Government, Society - Written Tuesday, January 19, 2010 by Steve Guengerich - 1 Comment
Get ready, citizens, because in about two to three weeks, you are going to have an unprecedented opportunity to dialogue with the U.S. government about the future of transparency, collaboration, and participation. This dialogue is expected to play a significant role in shaping the future of citizen engagement with the U.S. federal agencies that implement policy affecting our daily lives.
It’s all part of the Open Government Directive mandated by the Office of Management and Budget, in a memo dated December 8, 2009. The Directive is a direct result of the work begun by the White House, under the auspices of an Open Government Initiative, in the early days of the Obama Administration. (We’re pleased, by the way, that Beth Noveck, a collaborator with Don and the Wikinomics team in recent years, has had such an important role leading the Initiative from inside the White House…congratulations Beth!)
I encourage you to read the Directive. It’s the antithesis of the kinds of 1,000-page government documents that get joked about on the late night TV programs. Instead, it is eleven pages long and has clear, unequivocal language such as “The three principles of transparency, participation, and collaboration form the cornerstone of an open government.”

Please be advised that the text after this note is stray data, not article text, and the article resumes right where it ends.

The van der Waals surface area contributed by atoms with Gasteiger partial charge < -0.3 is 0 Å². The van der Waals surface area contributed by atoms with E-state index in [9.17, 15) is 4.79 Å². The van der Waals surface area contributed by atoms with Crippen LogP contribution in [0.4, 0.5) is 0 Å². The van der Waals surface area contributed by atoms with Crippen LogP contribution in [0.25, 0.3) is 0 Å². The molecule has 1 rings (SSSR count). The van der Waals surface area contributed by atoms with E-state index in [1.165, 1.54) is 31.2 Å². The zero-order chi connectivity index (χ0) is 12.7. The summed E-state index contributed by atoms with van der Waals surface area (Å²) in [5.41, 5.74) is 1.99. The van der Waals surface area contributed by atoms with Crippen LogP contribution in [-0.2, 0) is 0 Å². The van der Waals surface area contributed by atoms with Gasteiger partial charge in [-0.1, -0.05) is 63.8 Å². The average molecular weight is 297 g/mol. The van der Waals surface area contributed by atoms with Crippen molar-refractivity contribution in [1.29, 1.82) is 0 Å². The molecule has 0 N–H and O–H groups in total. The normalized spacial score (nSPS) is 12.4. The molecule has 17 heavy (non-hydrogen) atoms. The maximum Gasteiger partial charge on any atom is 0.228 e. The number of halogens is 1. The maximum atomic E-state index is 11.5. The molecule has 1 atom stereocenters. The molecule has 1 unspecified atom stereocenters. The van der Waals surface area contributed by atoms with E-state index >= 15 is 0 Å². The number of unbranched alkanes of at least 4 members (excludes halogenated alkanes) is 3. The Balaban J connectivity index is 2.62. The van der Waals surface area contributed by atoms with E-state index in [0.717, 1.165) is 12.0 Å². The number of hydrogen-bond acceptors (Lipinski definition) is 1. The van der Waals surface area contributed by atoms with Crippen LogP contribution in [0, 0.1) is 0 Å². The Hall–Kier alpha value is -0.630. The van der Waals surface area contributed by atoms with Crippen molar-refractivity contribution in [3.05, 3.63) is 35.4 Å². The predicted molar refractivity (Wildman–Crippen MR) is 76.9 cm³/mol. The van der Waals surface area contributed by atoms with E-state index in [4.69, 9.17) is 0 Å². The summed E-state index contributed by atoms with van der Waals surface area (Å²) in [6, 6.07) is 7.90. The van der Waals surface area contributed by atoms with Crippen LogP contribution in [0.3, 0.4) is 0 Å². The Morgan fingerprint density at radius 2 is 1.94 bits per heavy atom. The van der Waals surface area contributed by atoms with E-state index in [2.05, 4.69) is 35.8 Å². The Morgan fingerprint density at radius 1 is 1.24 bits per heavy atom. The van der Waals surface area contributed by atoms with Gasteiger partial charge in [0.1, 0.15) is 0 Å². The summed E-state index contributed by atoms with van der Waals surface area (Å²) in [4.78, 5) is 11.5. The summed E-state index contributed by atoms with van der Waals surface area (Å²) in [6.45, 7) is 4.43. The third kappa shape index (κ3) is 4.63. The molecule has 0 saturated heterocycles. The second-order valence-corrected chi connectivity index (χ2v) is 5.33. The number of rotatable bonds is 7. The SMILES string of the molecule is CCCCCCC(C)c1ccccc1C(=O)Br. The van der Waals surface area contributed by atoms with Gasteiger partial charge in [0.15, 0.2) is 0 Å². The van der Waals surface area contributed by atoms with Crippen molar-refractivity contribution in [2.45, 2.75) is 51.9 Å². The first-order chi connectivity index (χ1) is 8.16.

So, what can you expect in two to three weeks? Well, the first deadline in the directive actually already passed last week. To wit: “Within 45 days, each agency shall identify and publish online in an open format at least three high-value data sets and register those data sets via Data.gov. These must be data sets not previously available online or in a downloadable format.” We discussed Data.gov and some of the terrific work going on in open source development of apps to tap into those rich data sets in my multi-part review of the inaugural O’Reilly Gov 2.0 Summit last year.
But, what you can expect by early February is that each agency will have created an “Open Government Webpage” to serve as its gateway for agency activities related to the Open Government Directive. This is the place where each agency will provide information about its plans and solicit and receive input about its future. For the solicitation of citizen input, expect an already well-tested web 2.0 tool, like Ideascale, to power the process.
We’ll provide more updates in the coming weeks. And, keep an eye on our partner website, The Collaboration Project, at the National Academy, for insightful policy updates on open government progress as well. But, in the meantime, get in there and make your voice heard!
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